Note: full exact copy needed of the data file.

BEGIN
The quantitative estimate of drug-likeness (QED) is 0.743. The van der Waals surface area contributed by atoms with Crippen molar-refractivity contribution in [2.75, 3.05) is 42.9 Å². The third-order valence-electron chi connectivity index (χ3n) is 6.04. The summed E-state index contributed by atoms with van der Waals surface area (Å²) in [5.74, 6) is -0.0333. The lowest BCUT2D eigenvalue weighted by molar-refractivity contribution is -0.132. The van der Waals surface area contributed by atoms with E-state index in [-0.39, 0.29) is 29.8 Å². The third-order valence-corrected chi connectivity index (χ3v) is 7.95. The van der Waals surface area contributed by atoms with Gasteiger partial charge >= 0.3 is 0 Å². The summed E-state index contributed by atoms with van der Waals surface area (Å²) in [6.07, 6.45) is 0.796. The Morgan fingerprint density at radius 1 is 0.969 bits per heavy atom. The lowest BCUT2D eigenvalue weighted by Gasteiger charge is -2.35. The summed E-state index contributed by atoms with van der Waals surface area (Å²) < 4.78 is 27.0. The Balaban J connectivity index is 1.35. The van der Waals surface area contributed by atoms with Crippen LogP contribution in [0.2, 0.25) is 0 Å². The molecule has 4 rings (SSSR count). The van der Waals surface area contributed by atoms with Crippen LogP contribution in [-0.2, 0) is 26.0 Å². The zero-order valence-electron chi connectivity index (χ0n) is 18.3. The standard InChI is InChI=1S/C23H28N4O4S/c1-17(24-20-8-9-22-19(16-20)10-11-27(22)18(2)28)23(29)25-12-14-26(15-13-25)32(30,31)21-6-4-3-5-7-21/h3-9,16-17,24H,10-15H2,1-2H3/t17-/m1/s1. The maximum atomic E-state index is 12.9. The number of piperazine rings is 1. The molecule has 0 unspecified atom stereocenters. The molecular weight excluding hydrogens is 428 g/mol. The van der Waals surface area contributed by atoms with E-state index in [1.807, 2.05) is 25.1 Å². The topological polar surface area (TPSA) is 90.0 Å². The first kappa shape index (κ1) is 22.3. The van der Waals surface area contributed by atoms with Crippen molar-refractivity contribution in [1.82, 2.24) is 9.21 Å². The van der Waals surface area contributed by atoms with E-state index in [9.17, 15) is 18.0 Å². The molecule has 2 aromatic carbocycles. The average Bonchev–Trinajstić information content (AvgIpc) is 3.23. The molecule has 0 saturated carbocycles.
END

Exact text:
The quantitative estimate of drug-likeness (QED) is 0.743. The van der Waals surface area contributed by atoms with Crippen molar-refractivity contribution in [2.75, 3.05) is 42.9 Å². The third-order valence-electron chi connectivity index (χ3n) is 6.04. The summed E-state index contributed by atoms with van der Waals surface area (Å²) in [5.74, 6) is -0.0333. The lowest BCUT2D eigenvalue weighted by molar-refractivity contribution is -0.132. The van der Waals surface area contributed by atoms with E-state index in [-0.39, 0.29) is 29.8 Å². The third-order valence-corrected chi connectivity index (χ3v) is 7.95. The van der Waals surface area contributed by atoms with Gasteiger partial charge >= 0.3 is 0 Å². The summed E-state index contributed by atoms with van der Waals surface area (Å²) in [6.07, 6.45) is 0.796. The Morgan fingerprint density at radius 1 is 0.969 bits per heavy atom. The lowest BCUT2D eigenvalue weighted by Gasteiger charge is -2.35. The summed E-state index contributed by atoms with van der Waals surface area (Å²) < 4.78 is 27.0. The Balaban J connectivity index is 1.35. The van der Waals surface area contributed by atoms with Crippen LogP contribution in [0.2, 0.25) is 0 Å². The molecule has 4 rings (SSSR count). The van der Waals surface area contributed by atoms with Crippen LogP contribution in [-0.2, 0) is 26.0 Å². The zero-order valence-electron chi connectivity index (χ0n) is 18.3. The standard InChI is InChI=1S/C23H28N4O4S/c1-17(24-20-8-9-22-19(16-20)10-11-27(22)18(2)28)23(29)25-12-14-26(15-13-25)32(30,31)21-6-4-3-5-7-21/h3-9,16-17,24H,10-15H2,1-2H3/t17-/m1/s1. The maximum atomic E-state index is 12.9. The number of piperazine rings is 1. The molecule has 0 unspecified atom stereocenters. The molecular weight excluding hydrogens is 428 g/mol. The van der Waals surface area contributed by atoms with E-state index in [1.807, 2.05) is 25.1 Å². The topological polar surface area (TPSA) is 90.0 Å². The first kappa shape index (κ1) is 22.3. The van der Waals surface area contributed by atoms with Crippen molar-refractivity contribution in [1.82, 2.24) is 9.21 Å². The van der Waals surface area contributed by atoms with E-state index in [9.17, 15) is 18.0 Å². The molecule has 2 aromatic carbocycles. The average Bonchev–Trinajstić information content (AvgIpc) is 3.23. The molecule has 0 saturated carbocycles.